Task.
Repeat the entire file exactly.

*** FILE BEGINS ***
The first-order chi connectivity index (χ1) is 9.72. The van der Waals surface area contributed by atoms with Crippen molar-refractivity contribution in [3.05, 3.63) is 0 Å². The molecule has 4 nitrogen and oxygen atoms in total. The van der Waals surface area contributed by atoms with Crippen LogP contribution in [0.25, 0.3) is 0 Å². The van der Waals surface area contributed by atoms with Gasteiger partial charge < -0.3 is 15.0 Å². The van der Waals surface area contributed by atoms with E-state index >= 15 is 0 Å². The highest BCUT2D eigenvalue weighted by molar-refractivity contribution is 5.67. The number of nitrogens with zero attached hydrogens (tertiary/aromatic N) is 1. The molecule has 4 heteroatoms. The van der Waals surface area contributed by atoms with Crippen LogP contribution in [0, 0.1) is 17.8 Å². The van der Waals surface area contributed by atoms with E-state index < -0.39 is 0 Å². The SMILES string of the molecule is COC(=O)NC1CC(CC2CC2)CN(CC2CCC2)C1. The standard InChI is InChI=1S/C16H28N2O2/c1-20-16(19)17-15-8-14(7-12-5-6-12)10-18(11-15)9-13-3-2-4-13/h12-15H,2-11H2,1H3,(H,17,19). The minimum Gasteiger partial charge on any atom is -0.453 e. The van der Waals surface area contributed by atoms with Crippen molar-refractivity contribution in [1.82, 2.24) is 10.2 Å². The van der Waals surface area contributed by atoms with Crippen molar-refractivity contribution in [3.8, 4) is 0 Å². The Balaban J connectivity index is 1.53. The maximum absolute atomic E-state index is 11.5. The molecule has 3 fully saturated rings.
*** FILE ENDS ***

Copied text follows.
The first-order chi connectivity index (χ1) is 9.72. The van der Waals surface area contributed by atoms with Crippen molar-refractivity contribution in [3.05, 3.63) is 0 Å². The molecule has 4 nitrogen and oxygen atoms in total. The van der Waals surface area contributed by atoms with Crippen LogP contribution in [0.25, 0.3) is 0 Å². The van der Waals surface area contributed by atoms with Gasteiger partial charge < -0.3 is 15.0 Å². The van der Waals surface area contributed by atoms with E-state index >= 15 is 0 Å². The highest BCUT2D eigenvalue weighted by molar-refractivity contribution is 5.67. The number of nitrogens with zero attached hydrogens (tertiary/aromatic N) is 1. The molecule has 4 heteroatoms. The van der Waals surface area contributed by atoms with Crippen LogP contribution in [0, 0.1) is 17.8 Å². The van der Waals surface area contributed by atoms with E-state index < -0.39 is 0 Å². The SMILES string of the molecule is COC(=O)NC1CC(CC2CC2)CN(CC2CCC2)C1. The standard InChI is InChI=1S/C16H28N2O2/c1-20-16(19)17-15-8-14(7-12-5-6-12)10-18(11-15)9-13-3-2-4-13/h12-15H,2-11H2,1H3,(H,17,19). The minimum Gasteiger partial charge on any atom is -0.453 e. The van der Waals surface area contributed by atoms with Crippen molar-refractivity contribution in [1.82, 2.24) is 10.2 Å². The van der Waals surface area contributed by atoms with Crippen molar-refractivity contribution in [3.8, 4) is 0 Å². The Balaban J connectivity index is 1.53. The maximum absolute atomic E-state index is 11.5. The molecule has 3 fully saturated rings.